Well, we are well-fed and free; and the zek does not possess moral superiority simply by being in the gulag, any more so than did his counterpart, the monk, by being in the monastery. One can almost play Rorty's part, innocuously asking: "What is the point here? To get the zek out of prison or to join him in doing penance?" Being well-fed and free are not gratuitous qualities that, like coal or petroleum, one nation may be lucky enough to possess, while another nation can only envy its neighbor's luck. From the utilitarian view, being well-fed and free are cultural attainments. The Trinidadian writer V. S. Naipaul recognizes the outraged, if confused, sense of justice voiced by many in the postcolonial world, especially the Islamic world, who seem to think that military weapons and all kinds of technological products are somehow gratuitous; that like coconuts, they just grow naturally (Among the Believers, 79, 135). If that were the case, then perhaps it would be unjust for one part of the globe to hoard these. Morality would suggest a more equal distribution, although there are not many who argue this in regard to oil. Naipaul's advice is for the moralists and prophets to learn a second language; to quit praying and preaching, and to begin professing in the tenets of the Enlightenment, especially those devoted to science and productive of technology and capitalist business. Until they do so, the cultural products they desire, and denounce, will continue to be luxury imports produced by the Great Satan. In an especially illuminating part of his book, David Hall suggests that we can learn much about Rorty's program by considering "a strand of modernity he effectively omits from his Grand Narrative," that of the worldly philosophers -- Jean Jacques Rousseau, John Locke, David Hume, Jeremy Bentham, Adam Smith, Ben Franklin -- who seek to define values in terms of private property or personal possessions (41-42). This is the implicit context for nearly everything Rorty says, but I believe Hall is right in suggesting that we easily and repeatedly forget this context. Rorty can hardly be more explicit about his social philosophy. Can any reader can miss his bald declaration of political commitment -- bluntly admitting his advocacy for American "Postmodern Bourgeois Liberalism" (Papers, 1: 197-202) when he perfectly well knows that intellectuals today, more often than not, use each of these four terms pejoratively -- or his adulation, for example, of John Dewey as a champion for American political values?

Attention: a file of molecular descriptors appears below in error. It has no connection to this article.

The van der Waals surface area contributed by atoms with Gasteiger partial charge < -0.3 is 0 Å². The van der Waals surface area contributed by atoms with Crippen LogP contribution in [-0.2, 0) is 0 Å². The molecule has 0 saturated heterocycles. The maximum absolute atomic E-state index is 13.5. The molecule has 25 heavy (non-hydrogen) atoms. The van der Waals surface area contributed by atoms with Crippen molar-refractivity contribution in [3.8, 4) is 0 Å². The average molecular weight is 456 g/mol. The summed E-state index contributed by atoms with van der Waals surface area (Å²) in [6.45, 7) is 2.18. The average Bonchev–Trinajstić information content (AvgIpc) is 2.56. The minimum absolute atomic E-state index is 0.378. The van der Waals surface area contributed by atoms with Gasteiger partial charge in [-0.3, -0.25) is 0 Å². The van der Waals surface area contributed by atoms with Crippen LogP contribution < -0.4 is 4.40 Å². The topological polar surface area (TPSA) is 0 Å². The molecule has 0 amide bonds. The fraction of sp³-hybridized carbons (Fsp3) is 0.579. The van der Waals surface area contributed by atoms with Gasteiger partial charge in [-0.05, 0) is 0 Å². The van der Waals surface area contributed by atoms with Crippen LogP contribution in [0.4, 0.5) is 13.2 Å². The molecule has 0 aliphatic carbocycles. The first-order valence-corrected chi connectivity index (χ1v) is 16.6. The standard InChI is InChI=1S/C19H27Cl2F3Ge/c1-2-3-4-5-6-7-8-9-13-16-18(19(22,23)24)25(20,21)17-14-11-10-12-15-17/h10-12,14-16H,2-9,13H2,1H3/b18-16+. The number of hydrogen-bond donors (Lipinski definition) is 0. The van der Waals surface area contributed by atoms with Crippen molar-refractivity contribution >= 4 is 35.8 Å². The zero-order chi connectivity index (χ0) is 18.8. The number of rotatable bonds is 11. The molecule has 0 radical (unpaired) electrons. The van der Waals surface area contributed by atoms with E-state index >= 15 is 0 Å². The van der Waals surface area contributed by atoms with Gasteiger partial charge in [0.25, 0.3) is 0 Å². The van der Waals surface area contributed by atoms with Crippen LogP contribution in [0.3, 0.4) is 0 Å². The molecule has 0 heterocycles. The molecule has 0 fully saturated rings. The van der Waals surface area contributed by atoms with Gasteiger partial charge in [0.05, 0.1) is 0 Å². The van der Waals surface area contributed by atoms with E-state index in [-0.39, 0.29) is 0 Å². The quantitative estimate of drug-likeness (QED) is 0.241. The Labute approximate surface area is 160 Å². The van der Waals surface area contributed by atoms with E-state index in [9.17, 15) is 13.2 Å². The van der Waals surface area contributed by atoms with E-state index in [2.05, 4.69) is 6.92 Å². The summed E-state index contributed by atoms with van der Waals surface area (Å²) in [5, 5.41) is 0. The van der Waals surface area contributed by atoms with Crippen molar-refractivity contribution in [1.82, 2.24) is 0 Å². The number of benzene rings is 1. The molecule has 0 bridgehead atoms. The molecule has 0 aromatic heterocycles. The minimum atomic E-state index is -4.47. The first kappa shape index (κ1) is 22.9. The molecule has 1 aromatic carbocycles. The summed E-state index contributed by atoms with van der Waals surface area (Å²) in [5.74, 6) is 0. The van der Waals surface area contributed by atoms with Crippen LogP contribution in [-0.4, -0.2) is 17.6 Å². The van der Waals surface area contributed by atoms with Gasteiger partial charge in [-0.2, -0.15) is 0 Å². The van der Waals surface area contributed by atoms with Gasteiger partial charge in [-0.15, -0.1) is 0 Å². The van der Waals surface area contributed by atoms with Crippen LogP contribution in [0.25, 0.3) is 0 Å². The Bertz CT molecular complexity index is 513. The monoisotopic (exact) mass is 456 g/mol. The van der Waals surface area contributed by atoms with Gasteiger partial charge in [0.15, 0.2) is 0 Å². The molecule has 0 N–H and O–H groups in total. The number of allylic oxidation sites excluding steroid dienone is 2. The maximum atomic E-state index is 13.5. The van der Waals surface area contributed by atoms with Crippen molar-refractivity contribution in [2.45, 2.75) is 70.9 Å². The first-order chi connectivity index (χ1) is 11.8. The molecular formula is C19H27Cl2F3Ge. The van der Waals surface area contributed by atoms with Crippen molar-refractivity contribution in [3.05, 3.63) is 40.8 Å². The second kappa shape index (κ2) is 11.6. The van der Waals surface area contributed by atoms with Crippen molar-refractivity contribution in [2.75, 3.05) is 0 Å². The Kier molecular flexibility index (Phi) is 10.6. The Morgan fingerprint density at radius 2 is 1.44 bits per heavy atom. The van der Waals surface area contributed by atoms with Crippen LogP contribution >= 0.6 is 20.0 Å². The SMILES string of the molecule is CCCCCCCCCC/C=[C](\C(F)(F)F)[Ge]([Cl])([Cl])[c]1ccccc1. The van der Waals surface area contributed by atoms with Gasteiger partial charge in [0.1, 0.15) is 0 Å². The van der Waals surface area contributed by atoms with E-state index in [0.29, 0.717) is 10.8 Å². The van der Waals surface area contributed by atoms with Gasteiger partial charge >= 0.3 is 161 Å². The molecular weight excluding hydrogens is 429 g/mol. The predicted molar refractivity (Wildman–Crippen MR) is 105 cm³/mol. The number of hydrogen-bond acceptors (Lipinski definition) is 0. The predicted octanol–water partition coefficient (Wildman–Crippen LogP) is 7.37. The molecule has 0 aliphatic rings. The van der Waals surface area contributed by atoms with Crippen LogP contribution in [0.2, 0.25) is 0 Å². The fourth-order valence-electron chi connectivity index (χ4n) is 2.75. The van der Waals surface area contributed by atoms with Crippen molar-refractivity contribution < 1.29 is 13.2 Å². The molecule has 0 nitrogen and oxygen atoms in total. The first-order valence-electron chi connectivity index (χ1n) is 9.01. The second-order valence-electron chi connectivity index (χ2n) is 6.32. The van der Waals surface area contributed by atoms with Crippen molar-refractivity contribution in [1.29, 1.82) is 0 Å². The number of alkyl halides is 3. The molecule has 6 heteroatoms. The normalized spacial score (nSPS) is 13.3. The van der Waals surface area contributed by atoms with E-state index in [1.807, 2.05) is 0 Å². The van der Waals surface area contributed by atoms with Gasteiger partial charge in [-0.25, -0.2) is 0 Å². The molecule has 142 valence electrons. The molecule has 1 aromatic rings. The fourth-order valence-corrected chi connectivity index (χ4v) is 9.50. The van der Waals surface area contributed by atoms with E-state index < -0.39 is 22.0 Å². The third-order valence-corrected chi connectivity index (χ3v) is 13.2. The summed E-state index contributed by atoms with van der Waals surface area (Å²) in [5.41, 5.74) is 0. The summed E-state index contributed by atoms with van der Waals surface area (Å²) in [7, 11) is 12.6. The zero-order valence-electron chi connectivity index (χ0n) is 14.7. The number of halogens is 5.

The European claim against America has long been that it lacks a deeply serious (public) culture. From the discipline of philosophy, the charge is that Americans have no real philosophy and consequently no real principles. Rorty simply considers this a compliment rather than a criticism (see, for example, "The Priority of Democracy to Philosophy," Papers, 1: 175-196). Rorty might easily have counter-attacked by suggesting that it was European dedication to philosophic principles and systems that, in some measure, led to concentration camps and gulags. Trust Rorty to be more polite. He agrees with the European assessment, but interprets the significance as an American, saying, "The typical German story of the self-consciousness of the modern age (the one which runs from Hegel through Marx, Weber, and Nietzsche) focuses on figures who were preoccupied with the world we lost when we lost the religion of our ancestors. But this story may be both too pessimistic and too exclusively German" (Papers, 2: 171). Rorty wants to change the terms of the discussion: from Greek and German metaphysics toward French elegance, English bluntness, and ultimately into the vocabulary offered by American postmodern pragmatism. One can easily imagine the gleam in Rorty's eye and the exasperation of his opponent when he counters the charge of superficiality, saying: "there is a moral purpose behind this light-mindedness. The encouragement of light-mindedness about traditional philosophical topics serves the same purposes as does the encouragement of light-mindedness about traditional theological topics. Like the rise of large market economies, the increase in literacy, the proliferation of artistic genres, and the insouciant pluralism of contemporary culture, such philosophical superficiality and light-mindedness helps along the disenchantment of the world. It helps make the world's inhabitants more pragmatic, more tolerant, more liberal, more receptive to the appeal of instrumental rationality" (Papers, 1: 193). Here Rorty advances the cause of the Enlightenment against the moral and philosophical pretensions of modernism as much as against less sophisticated and more obvious forms of intolerance and fundamentalism. His program is light-minded because Rorty hopes that society "can be 'poeticized' rather than as the Enlightenment hope[d] . . . it can be 'rationalized' or 'scientized' (Contingency, 53).